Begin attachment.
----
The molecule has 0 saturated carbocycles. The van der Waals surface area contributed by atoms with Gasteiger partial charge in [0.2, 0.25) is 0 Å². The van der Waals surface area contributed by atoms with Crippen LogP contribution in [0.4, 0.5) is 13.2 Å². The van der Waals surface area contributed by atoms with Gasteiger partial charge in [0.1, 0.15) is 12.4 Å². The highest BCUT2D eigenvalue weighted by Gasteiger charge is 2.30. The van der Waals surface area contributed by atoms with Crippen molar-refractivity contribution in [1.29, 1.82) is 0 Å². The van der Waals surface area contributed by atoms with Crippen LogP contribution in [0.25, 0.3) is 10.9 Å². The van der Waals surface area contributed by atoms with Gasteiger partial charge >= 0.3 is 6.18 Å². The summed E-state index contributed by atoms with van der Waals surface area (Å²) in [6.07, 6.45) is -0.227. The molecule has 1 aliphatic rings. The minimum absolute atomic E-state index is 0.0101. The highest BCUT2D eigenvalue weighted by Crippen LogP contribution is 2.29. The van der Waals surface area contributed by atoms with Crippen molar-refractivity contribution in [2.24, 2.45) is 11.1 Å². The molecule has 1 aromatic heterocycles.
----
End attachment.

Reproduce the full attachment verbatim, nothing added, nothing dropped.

The molecule has 0 saturated carbocycles. The van der Waals surface area contributed by atoms with Gasteiger partial charge in [0.2, 0.25) is 0 Å². The van der Waals surface area contributed by atoms with Crippen LogP contribution in [0.4, 0.5) is 13.2 Å². The van der Waals surface area contributed by atoms with Gasteiger partial charge in [0.1, 0.15) is 12.4 Å². The highest BCUT2D eigenvalue weighted by Gasteiger charge is 2.30. The van der Waals surface area contributed by atoms with Crippen molar-refractivity contribution in [1.29, 1.82) is 0 Å². The van der Waals surface area contributed by atoms with Crippen LogP contribution in [0.25, 0.3) is 10.9 Å². The van der Waals surface area contributed by atoms with Gasteiger partial charge >= 0.3 is 6.18 Å². The summed E-state index contributed by atoms with van der Waals surface area (Å²) in [6.07, 6.45) is -0.227. The molecule has 1 aliphatic rings. The minimum absolute atomic E-state index is 0.0101. The highest BCUT2D eigenvalue weighted by Crippen LogP contribution is 2.29. The van der Waals surface area contributed by atoms with Crippen molar-refractivity contribution in [2.24, 2.45) is 11.1 Å². The molecule has 1 aromatic heterocycles.